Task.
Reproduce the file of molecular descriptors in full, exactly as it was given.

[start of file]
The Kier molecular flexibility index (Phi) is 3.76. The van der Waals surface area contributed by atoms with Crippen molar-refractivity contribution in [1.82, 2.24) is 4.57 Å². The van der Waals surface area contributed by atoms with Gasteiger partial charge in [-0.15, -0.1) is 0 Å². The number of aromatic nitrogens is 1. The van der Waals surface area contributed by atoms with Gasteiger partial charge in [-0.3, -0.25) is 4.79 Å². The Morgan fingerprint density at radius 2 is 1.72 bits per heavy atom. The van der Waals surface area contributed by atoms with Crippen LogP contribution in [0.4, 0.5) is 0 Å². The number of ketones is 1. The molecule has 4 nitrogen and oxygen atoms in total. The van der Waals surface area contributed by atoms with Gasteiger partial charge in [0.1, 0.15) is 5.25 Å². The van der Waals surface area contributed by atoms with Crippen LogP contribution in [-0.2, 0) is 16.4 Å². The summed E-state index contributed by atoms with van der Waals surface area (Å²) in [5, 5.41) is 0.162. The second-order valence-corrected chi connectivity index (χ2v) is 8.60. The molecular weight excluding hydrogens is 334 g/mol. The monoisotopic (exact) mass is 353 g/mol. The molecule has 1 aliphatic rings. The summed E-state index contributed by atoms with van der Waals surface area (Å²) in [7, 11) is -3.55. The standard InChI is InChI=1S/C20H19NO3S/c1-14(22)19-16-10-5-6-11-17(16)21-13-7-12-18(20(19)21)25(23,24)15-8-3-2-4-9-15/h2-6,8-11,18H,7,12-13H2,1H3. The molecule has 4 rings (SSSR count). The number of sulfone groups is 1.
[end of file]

The Kier molecular flexibility index (Phi) is 3.76. The van der Waals surface area contributed by atoms with Crippen molar-refractivity contribution in [1.82, 2.24) is 4.57 Å². The van der Waals surface area contributed by atoms with Gasteiger partial charge in [-0.15, -0.1) is 0 Å². The number of aromatic nitrogens is 1. The van der Waals surface area contributed by atoms with Gasteiger partial charge in [-0.3, -0.25) is 4.79 Å². The Morgan fingerprint density at radius 2 is 1.72 bits per heavy atom. The van der Waals surface area contributed by atoms with Crippen LogP contribution in [0.4, 0.5) is 0 Å². The number of ketones is 1. The molecule has 4 nitrogen and oxygen atoms in total. The van der Waals surface area contributed by atoms with Gasteiger partial charge in [0.1, 0.15) is 5.25 Å². The van der Waals surface area contributed by atoms with Crippen LogP contribution in [-0.2, 0) is 16.4 Å². The summed E-state index contributed by atoms with van der Waals surface area (Å²) in [5, 5.41) is 0.162. The second-order valence-corrected chi connectivity index (χ2v) is 8.60. The molecular weight excluding hydrogens is 334 g/mol. The monoisotopic (exact) mass is 353 g/mol. The molecule has 1 aliphatic rings. The summed E-state index contributed by atoms with van der Waals surface area (Å²) in [7, 11) is -3.55. The standard InChI is InChI=1S/C20H19NO3S/c1-14(22)19-16-10-5-6-11-17(16)21-13-7-12-18(20(19)21)25(23,24)15-8-3-2-4-9-15/h2-6,8-11,18H,7,12-13H2,1H3. The molecule has 4 rings (SSSR count). The number of sulfone groups is 1.